A Simple and Effective Step to Reduce Heart Plaque and Reduce Your Risk of a Heart Attack

It is a well-known fact that the number one cause of death in the United States is heart disease. 

Many people are unaware that half the people who have had a sudden heart attack and death never had any conventional risk factors like high cholesterol. They didn’t even know they were at risk. 

That’s why it’s so important to take advantage of the ultrafast heart scan which can show in 10 minutes the amount of calcification in your coronary arteries, called the coronary calcium score.

Calcification in Arteries

One of the most common invasive heart imaging procedures, called coronary angiogram or cardiac catheterization (cath), is the standard method for diagnosing coronary artery disease, however, for this hospital test you must sign that you know you can die from the dye injection. With the ultrafast heartscan there’s nothing injected into you, the radiation is less, the cost is many times less than $200.00 and therefore very affordable, and you don’t need a prescription.


When you have a heart scan, you are given an overall number called the Calcium Score, or Agatston Score, which represents the total amount of plaque in your coronary arteries. The number can range from 0 to 1,000 or more. The higher your number, the more plaque you have in your arteries and the greater your risk.

If your score is more than 400, for example, you have an increased likelihood of developing symptomatic heart disease — angina, heart attack, or even sudden death — in the next 2 to 5 years. If your score is more than 1,000, you have a 25 percent chance of having a heart attack within a year without intervention.

” If your score is more than 1,000, you have a 25 percent chance of having a heart attack within a year without intervention.”

–Dr. Grisanti

Once you know the coronary artery calcium score you need to know that calcification generally increases 10-20% each year. This means that if you start out with a low poor score your chance of having a heart attack within the next 5 to 10 years is very likely. 

So how can you reduce that chance? 

The most effective and most comprehensive test is the Cardio/ ION.(https://www.gdx.net/product/cardio-ion-health-profile-nutritional-test-blood-urine)  This cutting edge test will help you find out what deficiencies and toxicities you have and outline a plan to begin turning this condition around

What Can You Do to Reduce Your Calcium Score?

What if I told you that there is something so simple and well documented to reduce your calcium score and cut your chances of a heart attack four-fold.

Well there is and it is called Kyolic Liquid (Aged Garlic). This one product has been thoroughly studied and has been shown to lower the bad cholesterol, lowers blood pressure, decreases the chance of clotting, lowers homocysteine, lowers cell-damaging lipid peroxidation, etc.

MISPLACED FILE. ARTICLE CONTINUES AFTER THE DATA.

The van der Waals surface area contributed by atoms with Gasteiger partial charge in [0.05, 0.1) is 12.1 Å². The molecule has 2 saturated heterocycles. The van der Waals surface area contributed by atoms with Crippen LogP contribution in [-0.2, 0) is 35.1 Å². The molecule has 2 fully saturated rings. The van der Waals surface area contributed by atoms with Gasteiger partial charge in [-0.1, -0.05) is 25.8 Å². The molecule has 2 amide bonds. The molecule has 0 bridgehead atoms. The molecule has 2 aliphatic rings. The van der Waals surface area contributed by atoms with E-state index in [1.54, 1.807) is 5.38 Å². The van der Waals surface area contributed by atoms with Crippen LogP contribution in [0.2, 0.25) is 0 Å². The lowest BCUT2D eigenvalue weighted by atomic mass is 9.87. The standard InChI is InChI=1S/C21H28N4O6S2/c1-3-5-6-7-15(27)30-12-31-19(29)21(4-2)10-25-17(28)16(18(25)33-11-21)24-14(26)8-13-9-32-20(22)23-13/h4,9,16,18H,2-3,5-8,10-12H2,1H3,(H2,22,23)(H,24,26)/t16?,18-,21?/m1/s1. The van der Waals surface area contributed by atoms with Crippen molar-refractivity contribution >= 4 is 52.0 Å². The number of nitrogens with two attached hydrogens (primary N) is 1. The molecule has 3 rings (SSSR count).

In addition, it lowers the LP(a) (damaging lipoprotein), raises the good HDL cholesterol, improves vessel flow and function, and much more. And don’t forget it has no side effects.

It is important to know that there is no other garlic compound that is comparable to this one. It is highly unique and clearly the most studied one on the planet.

A cardiologist at UCLA did a double-blind study on 65 patients between 51 and 69 years of age with positive coronary artery calcium scores. He gave them the equivalent of two squirts twice a day of Kyolic Liquid. 

The results? 

The coronary artery calcifications progressed on average 26.5 % in the folks without Kyolic Liquid and only 6.8% in those using Kyolic. 

Without Kyolic Liquid they quadrupled their calcification of the heart arteries. 

References :

Borek C., Garlic reduces dementia and heart-disease risk., J Nutr. 2006 Mar;136(3 Suppl):810S-812S.

Rogers Sherry, Total Wellness, Prestige Publishing, April 2006 

Source: Department of Public Health and Family Medicine, Tufts University School of Medicine, Boston, MA 02111, USA. carmia.borek@tufts.edu

Rahman K, Lowe GM., Garlic and cardiovascular disease: a critical review., J Nutr. 2006 Mar;136(3 Suppl):736S-740S.

Source: School of Biomolecular Sciences, Liverpool John Moores University, Liverpool L3 3AF, UK. k.rahman@livjm.ac.uk

Ginter E, Simko V.,Garlic (Allium sativum L.) and cardiovascular diseases., Bratisl Lek Listy. 2010;111(8):452-6.

Source: Institute of Preventive and Clinical Medicine, Bratislava, Slovakia. ginter.emil@mail.t-com.sk

García Gómez LJ, Sánchez-Muniz FJ.,[Review: cardiovascular effect of garlic (Allium sativum)]., Arch Latinoam Nutr. 2000 Sep;50(3):219-29.

Source: Departamento de Nutrición y Bromatología I (Nutrición), Facultad de Farmacia, Universidad Complutense de Madrid, Madrid-España.

Steiner M, Li W., Aged garlic extract, a modulator of cardiovascular risk factors: a dose-finding study on the effects of AGE on platelet functions., J Nutr. 2001 Mar;131(3s):980S-4S.

Source: Division of Hematology/Oncology, East Carolina University School of Medicine, Greenville, NC 27858-4354, USA. steiner@brody.med.ecu.edu

Budoff MJ, Takasu J, Flores FR, Niihara Y, Lu B, Lau BH, Rosen RT, Amagase H., Inhibiting progression of coronary calcificationusing Aged Garlic Extract in patients receiving statin therapy: a preliminary study., Prev Med. 2004 Nov;39(5):985-91.

Source: Division of Cardiology, Harbor-UCLA Medical Center Research and Education Institute, Torrance, CA 90502, USA. Budoff@Flash.net


More Posts

Contact Us